you to see double, it’s the transfer!
One would wonder why M-G-M would not have cleaned up this picture in
order to compete with some of the other better looking DVD’s on the market, but
instead they opted to go for recycling the older dated transfer.
The two 5.1 Dolby Digital
mixes are good, but not great. There
are definite limitations with the range from the mix. They are identical with exception of the actual dialogue. The film certainly makes more sense in its
original French language though, but more Americans have become accustomed to
seeing this film with the dub track, which has caused for a larger more
concrete fan base with this film and would allow for Besson to emerge as a more
successful director in the states with films such as Leon the Professional
and The Fifth Element (1997).
Thierry Arbogast created
an interesting look for this film, which would become a trademark as the
relationship between him and director Besson went on for a few more films after
this. Together they would deliver a
very stylized look for La Femme Nikita that would carry over in their
film Leon the Professional, which would once again use Jean Reno as a
‘cleaner’ AKA hit man. Reno would be
the lead man in that film as a professional assassin who ends up babysitting a
young girl caught in the crossfire of a dysfunctional family and a world of
drugs and corruption.
Also adding to the feel of
a film like La Femme Nikita would be Eric Serra’s interesting programmed
score, which sounds very studio produced.
Unlike using a symphony or live musicians, the score consists of many
rhythmic synth driven pieces, that certainly give the film a pulse very in touch
with the late 80’s, which would mark this film as a transition piece of that
era of music ending and a new one beginning.
As the 1990’s came along musical scores became more involved with
‘soundtracks’ that focused more on particular pop songs rather than actual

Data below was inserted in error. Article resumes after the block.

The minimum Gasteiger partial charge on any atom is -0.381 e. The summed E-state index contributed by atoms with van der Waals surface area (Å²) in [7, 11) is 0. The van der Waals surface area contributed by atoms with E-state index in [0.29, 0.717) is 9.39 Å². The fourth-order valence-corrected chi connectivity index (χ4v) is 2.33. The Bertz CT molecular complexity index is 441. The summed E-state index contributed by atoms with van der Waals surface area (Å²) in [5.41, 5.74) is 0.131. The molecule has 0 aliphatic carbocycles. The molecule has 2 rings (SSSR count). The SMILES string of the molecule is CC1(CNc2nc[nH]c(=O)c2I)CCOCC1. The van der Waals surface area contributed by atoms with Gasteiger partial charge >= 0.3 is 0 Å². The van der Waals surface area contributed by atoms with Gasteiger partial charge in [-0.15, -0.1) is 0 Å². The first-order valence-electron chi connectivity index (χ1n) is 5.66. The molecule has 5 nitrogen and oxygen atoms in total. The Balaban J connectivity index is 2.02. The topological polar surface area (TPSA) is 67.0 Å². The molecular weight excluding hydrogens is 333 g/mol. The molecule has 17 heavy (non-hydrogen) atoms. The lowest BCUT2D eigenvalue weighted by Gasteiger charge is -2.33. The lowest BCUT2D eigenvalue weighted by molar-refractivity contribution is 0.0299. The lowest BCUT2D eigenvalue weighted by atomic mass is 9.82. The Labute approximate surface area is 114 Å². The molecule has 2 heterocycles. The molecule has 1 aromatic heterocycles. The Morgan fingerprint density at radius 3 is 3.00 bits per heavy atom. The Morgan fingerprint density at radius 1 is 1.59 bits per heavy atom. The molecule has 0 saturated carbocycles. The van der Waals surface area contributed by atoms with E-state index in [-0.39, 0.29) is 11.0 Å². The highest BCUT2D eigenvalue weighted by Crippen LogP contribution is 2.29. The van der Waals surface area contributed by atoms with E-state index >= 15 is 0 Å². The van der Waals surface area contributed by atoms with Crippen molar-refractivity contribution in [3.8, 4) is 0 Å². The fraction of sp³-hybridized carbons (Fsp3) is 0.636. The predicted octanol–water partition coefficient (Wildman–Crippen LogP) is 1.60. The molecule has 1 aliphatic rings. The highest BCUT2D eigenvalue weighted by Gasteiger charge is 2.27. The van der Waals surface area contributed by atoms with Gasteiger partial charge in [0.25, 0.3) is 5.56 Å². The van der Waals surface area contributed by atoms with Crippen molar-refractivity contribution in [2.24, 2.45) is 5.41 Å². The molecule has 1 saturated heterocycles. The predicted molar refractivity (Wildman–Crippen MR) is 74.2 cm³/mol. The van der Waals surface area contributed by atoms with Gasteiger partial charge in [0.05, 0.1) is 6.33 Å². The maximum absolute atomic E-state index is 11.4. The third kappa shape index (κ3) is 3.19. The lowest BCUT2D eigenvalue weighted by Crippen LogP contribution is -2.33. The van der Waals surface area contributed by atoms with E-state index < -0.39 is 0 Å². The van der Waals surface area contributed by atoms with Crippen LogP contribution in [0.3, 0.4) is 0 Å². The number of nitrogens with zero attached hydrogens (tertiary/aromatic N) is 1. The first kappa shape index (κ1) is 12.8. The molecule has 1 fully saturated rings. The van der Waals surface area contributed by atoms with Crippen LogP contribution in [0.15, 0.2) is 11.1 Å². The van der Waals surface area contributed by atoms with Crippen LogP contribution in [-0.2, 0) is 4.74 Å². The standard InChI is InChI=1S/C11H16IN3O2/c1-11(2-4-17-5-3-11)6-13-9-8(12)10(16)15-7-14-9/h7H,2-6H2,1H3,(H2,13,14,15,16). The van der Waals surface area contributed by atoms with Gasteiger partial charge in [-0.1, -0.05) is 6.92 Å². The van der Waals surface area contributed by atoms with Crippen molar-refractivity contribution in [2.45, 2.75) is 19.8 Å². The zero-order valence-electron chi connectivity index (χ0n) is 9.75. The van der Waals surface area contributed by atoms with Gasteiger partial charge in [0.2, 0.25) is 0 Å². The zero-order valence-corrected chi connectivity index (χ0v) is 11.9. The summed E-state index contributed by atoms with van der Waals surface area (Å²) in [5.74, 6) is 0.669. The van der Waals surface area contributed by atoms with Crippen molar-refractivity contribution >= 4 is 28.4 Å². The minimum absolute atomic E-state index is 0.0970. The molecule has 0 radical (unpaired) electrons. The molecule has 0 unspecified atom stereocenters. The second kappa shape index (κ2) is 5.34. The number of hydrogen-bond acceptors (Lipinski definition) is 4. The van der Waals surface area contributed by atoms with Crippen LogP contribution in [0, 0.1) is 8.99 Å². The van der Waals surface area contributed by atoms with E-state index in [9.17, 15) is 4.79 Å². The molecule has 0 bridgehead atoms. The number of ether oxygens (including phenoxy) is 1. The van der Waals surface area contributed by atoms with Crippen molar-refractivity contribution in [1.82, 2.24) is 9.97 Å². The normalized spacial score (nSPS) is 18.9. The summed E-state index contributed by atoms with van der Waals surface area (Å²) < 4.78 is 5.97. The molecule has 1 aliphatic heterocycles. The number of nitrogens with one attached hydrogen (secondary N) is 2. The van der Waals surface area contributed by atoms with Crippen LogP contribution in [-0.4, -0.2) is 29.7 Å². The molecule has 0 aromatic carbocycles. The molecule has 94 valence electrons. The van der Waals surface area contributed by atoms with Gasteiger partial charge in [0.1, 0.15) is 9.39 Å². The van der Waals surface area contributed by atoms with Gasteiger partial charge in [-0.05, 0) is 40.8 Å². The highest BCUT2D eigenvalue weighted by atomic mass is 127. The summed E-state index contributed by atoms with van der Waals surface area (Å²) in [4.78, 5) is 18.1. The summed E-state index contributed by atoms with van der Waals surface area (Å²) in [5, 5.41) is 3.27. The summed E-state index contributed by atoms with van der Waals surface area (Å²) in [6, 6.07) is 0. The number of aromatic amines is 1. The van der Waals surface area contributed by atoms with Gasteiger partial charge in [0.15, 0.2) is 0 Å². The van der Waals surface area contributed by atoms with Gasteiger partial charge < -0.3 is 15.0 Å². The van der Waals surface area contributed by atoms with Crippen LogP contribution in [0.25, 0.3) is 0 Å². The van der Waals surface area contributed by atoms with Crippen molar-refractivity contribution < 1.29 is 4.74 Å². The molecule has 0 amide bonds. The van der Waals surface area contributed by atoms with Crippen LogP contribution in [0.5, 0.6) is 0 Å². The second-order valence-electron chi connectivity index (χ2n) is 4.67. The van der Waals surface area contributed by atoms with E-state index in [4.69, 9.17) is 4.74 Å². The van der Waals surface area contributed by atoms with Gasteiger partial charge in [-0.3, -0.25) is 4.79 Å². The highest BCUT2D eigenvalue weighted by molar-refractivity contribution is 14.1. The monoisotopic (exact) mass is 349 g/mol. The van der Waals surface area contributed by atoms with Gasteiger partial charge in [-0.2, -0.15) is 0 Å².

music arrangements, especially in the action/thriller genre. Serra’s score holds up well even over a
decade later. Besson and Serra have a
strong working relationship that has lasted now over 20 years.
The supplement section is
good, but very misleading as well.
There is a small section on the music used, which is a basic interview
with Eric Serra who comments on why he chose to do the score this way and why
it worked. This portion is good to
scroll through at least once. The other
section is a 20-minute reflection piece on La Femme Nikita, including
most of the cast in brief interviews, which outlines the film rather well
including how each member became associated and how they feel now looking back
at the film. Once again this is quite
brief, but still adequate. Besson adds
nothing to this section. There is also
a photo gallery, which is more like two stills from the previous cover art for
the film, which is very disappointing!
The other section that is bizarre is this so-called interactive map,
which takes you to a menu screen that allows you to choose three scenes. One would expect these to be a thorough
examination of these scenes, but rather it cuts back to footage that was used
from the reflection piece that has little to do with those scenes anyway. Not only is this confusion, but also
La Femme Nikita has become a close attachment to many American
viewers; enough to even start up a TV series in 1997, which lasted until
2001. Who would have thought that a
female assassin would have worked out so well for a TV show? Then there would be the truly terrible
attempt to remake this film entitled Point of No Return (1993, John
Badham), starring Bridget Fonda. Less
so of a remake would also be Renny Harlin’s The Long Kiss Goodnight (1996),
which demonstrated the toughness of one really cool Geena Davis, despite some
of the films cliché’s. M-G-M has
brought forth a third and yet still mediocre presentation of this film, but
what matters most is that the film is available with some supplements that most
fans will enjoy, despite their briefness or confusing nature. Perhaps one day we shall see this film
released yet again with an upgraded picture and even DTS 5.1 audio, which will
certainly be good considering Leon the Profession is now part of
Columbia TriStar’s Superbit editions giving that film all the graces of a pure
audio/video transfer with a DTS 5.1 mix that film will finally shine.
- Nate Goss